Lockdown Learning: #4 Basic needs and creativity
Creative People and Places in Lockdown: responses and learning is a short series of five case studies that explore the impact of the COVID-19 pandemic on CPP projects and how they responded. Each of the five case studies will explore a different theme. In the fourth case study Kathryn Welch asks: as people struggle to meet their most basic needs, what is the role for creativity in communities?
The effects of COVID and lockdown starkly highlighted the divisions and inequalities in British society. With lives and health under threat, poor (or no) housing, inadequate food and loss of work meant that many people were struggling to meet even their most basic needs. Essential needs agencies and key workers fought to keep up with demand for food parcels, meet housing needs and provide debt and welfare advice.
Drawing on an earlier conversation with East Durham Creates, who are embedded within a charity (East Durham Trust) providing basic needs services, I was keen to explore how CPP Places had experienced their role in this context. As people struggle to meet their most basic needs, what is the role for creativity in communities?
1. ADDRESSING THE IMMEDIATE AND LONGER TERM EFFECTS OF THE CRISIS
Deeply connected to their communities, CPP Places were clear that they had a key role to play in helping people to cope with the effects of lockdown. Just as the impact of the virus for individuals was shaped by social and economic factors, the physical restrictions of lockdown sit side by side with a burgeoning crisis in mental health and emotional wellbeing:
“Art in crisis or art in conflict… I think it’s essential, and I think that’s something we should really hold on to. Whenever there is a crisis - a pandemic, a conflict, an environmental disaster - food is essential, housing is essential, and they come as number 1, but they are not enough. Unless you want to step back at the end of the conflict and look at a society that has been fed and housed but is completely destroyed emotionally - you need to have art and storytelling and creativity as part of the support that you’re giving to your communities” - Saad, HOME Slough
Looking to the long term effects of the crisis, Places were deeply conscious of the ways that COVID will shape their communities for years to come. The CPP approach of working with, for and alongside communities was viewed as a vital tool in helping Places to cope with, adapt to, and recover from the effects of COVID:
“Arts and creativity are one of the best tools to help people recover, learn, evolve from a crisis. And to do that from a perspective of co-creation means that you increase your chances to succeed in terms of impact in your communities, because they have been part in designing whatever responses you are offering” Saad, HOME Slough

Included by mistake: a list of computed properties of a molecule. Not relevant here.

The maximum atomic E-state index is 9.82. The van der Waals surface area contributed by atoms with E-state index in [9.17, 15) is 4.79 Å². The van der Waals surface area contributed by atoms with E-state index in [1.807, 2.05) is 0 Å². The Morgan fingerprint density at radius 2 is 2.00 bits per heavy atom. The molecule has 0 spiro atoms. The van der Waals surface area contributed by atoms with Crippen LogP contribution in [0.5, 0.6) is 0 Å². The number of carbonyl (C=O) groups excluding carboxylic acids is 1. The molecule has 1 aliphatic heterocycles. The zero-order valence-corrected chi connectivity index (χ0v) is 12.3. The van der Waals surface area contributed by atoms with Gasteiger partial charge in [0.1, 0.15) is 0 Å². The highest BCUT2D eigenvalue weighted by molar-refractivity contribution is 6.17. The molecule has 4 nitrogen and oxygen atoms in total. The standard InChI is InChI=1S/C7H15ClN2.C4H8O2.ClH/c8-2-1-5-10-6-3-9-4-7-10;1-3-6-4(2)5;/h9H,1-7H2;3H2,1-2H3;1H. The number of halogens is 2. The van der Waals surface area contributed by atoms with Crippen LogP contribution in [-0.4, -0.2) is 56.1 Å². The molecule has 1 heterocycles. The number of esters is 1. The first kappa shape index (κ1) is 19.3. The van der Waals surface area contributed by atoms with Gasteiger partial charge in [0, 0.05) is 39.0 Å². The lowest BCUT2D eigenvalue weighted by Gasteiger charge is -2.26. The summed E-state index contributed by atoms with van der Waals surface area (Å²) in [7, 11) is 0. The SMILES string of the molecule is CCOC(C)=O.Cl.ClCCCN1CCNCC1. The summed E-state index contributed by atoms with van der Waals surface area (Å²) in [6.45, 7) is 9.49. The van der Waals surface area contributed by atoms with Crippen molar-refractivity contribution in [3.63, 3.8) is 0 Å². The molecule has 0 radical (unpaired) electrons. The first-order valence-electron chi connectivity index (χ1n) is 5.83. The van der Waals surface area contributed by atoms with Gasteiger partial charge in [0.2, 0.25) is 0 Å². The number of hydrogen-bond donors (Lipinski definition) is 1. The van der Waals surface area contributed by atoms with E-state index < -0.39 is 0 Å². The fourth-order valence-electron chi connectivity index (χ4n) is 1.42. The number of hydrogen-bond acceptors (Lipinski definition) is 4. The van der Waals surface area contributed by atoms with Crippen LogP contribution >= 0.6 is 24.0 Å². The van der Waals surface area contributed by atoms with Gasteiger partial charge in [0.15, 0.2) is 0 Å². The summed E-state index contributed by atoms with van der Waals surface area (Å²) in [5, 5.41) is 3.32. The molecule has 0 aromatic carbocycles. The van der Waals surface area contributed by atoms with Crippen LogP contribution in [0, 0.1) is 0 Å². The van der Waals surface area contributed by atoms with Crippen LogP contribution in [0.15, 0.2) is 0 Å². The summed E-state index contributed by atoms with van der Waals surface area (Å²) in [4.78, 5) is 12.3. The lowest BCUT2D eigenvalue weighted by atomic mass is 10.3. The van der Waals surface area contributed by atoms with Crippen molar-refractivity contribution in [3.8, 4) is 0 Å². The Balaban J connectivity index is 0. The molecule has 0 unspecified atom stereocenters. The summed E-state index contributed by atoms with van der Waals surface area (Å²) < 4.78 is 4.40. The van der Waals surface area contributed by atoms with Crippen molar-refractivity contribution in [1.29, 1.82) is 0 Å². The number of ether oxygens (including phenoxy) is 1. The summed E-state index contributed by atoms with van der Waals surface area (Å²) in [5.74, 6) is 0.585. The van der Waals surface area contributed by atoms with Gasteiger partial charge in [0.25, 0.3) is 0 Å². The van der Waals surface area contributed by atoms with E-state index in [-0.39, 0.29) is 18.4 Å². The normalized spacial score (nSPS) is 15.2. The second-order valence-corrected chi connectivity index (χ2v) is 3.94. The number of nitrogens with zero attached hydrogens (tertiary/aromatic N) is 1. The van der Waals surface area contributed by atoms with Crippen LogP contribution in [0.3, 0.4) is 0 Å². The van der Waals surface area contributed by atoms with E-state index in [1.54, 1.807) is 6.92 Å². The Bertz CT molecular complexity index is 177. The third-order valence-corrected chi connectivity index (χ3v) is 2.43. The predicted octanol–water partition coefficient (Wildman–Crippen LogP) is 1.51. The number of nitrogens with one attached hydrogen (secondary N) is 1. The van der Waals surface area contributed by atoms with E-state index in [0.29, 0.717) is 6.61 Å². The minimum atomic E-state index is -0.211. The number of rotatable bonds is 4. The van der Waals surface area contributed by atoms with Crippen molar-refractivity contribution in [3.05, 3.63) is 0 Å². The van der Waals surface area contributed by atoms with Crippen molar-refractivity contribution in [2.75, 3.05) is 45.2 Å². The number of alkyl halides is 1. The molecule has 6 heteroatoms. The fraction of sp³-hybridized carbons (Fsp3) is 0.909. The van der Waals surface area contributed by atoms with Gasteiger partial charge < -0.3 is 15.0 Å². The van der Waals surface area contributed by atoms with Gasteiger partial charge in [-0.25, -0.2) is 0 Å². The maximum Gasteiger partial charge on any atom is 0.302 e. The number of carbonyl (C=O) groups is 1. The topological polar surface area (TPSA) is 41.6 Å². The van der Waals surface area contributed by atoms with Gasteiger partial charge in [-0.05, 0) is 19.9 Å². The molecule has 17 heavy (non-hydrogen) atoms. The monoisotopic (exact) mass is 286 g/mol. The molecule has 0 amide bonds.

Images of Felting workshop by Padma Rao, Sangini and FODI women's group suppored by The Cultrual Spring
2. CREATIVITY AS URGENTLY, PRACTICALLY USEFUL
Whilst the focus for CPP Places is typically around finding joy and connectivity through creative activity (Made With Many’s goal is ‘to surprise, delight and inspire’), it’s important to recognise that creative projects can also be deeply, practically useful - especially in a crisis. In Blackpool and Wyre, LeftCoast CPP established a scrub hub - a network of people sewing scrubs at home for NHS keyworkers. Led by Gillian Wood - theatre costume maker and artist in residence for Fleetwood, local people came together to make, package and deliver homemade scrubs. The scrub hub gave Gillian a way to connect with the local community, and also offered a chance for people to be useful, to contribute something practical in a time of need, and to find value in dedicating their energy to an absorbing creative activity:
“While the lockdown’s been on, with doing the sewing, the time has absolutely whizzed by. Once I start sewing I just sew and sew - I can be up until 1 o’clock, 2 o’clock in the morning. Once you get the bug everything else goes out the window. I’ve learned a lot; it’s been a challenge for me, because I’ve been doing patterns from scratch. They were appreciated very much by the lady who I did made-to-measure scrubs for. Everyone’s done an awful lot. It’s been a good contribution that we’ve made. I think it’s been wonderful” - Paula, Fylde Coast Scrub Hub
Scrubs and thank you messages for the NHS, Fylde Coast Scrub Hub, supported by LeftCoast CPP
Reflecting on the wider impact of the Scrub Hub on creativity in the local community, Laura at LeftCoast CPP reflected that the domestic, home-based creativity that is so rich in the region is often undervalued, or not seen as especially skillful or artistic. Projects like the Scrub Hub - meeting a clear and urgent need - elevated domestic skills such as sewing, baking, crochet and quilting and attached a new value to them. In turn, this brought new people into the world of creativity and connection with local creative initiatives, helping drive a renewed sense of pride in skills that reside in the area.